1872 - 1933
Inducted in 2001
Addison Mizner was Florida's leading architect in the 1920s. He established his own Spanish and Mediterranean Revival style that became the architectural signature of Florida, and in so doing, created the ambience that truly transformed the landscape of South Florida.
A romantic and freewheeling man, Mizner was strongly influenced by the art of Spain and the Central Americas, where he spent much of his childhood. At the height of his career, Mizner designed more than 50 Palm Beach villas and Florida mansions for the nation's leading social families. He also designed the famous Everglades Club (1918) in Palm Beach, the Boca Raton Resort and Club (1925) and the now historic sites in Palm Beach, Via Mizner and Via Parigi.
A native of Benicia, California (near Oakland), Mizner grew up in a traveling family, thanks to his father who served as the U.S. envoy to Central America. The family eventually moved to Guatemala. In 1897, Mizner and Wilson, one of his brothers (of four), were lured to Alaska by the Klondike Gold Rush. Failing to strike it rich, the two brothers fled to New York City, where Addison opened a shop on Fifth Avenue that dealt in colonial furniture and Guatemalan relics.
Although he had no formal university training, Addison had studied design all his life. He took a job as an apprentice with a Manhattan architectural firm and served 10 years as a country house architect on Long Island. In 1907, he and a colleague designed a house in the Adirondacks that President Coolidge later used as his "summer White House."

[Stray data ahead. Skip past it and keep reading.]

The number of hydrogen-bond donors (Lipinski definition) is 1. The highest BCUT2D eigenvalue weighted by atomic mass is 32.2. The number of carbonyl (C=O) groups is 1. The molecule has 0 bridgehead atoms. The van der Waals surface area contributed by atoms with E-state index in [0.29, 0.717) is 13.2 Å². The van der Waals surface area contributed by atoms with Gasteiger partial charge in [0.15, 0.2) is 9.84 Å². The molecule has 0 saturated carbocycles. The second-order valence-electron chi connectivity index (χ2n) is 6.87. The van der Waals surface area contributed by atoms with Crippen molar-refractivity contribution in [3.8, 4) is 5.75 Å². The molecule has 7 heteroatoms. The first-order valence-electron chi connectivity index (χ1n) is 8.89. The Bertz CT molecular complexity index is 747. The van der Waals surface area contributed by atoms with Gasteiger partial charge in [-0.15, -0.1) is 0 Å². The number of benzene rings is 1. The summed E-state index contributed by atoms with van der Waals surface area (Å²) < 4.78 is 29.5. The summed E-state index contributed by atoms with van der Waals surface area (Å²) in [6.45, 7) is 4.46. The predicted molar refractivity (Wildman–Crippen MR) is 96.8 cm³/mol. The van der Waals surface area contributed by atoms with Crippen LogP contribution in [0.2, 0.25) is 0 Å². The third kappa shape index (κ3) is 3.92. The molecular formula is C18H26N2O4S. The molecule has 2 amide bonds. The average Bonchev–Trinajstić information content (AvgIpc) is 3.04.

After moving for health reasons to Palm Beach in 1918, Addison got his first commission. The Everglades Club soon established his reputation as an innovative and exacting architect, and commissions for homes for some of the day's leading socialites soon began pouring in. Boca Raton soon saw the rise of Old Floresta, a subdivision that eventually featured 29 Mizner-designed, Spanish-style homes that still are well-preserved today.
In 1925, Addison was joined by his brother Wilson (who had established himself as a playwright, raconteur and entrepreneur) and the pair established the Mizner Development Corporation, with financial backing from such luminaries as Irving Berlin, W.K. Vanderbilt II, and T. Coleman DuPont.
But the brothers' timing could not have been worse–Florida's storied land boom of the 1920s was on the verge of collapse. Before his company folded in 1927, Mizner built the posh Ritz-Carlton Cloisters Hotel Resort in Palm Beach, a premier destination for the rich and famous.
Mizner, who also was an accomplished writer, published an autobiography covering his youth, and his days in Alaska and New York, The Many Mizners, in 1932, a year before his death in Palm Beach.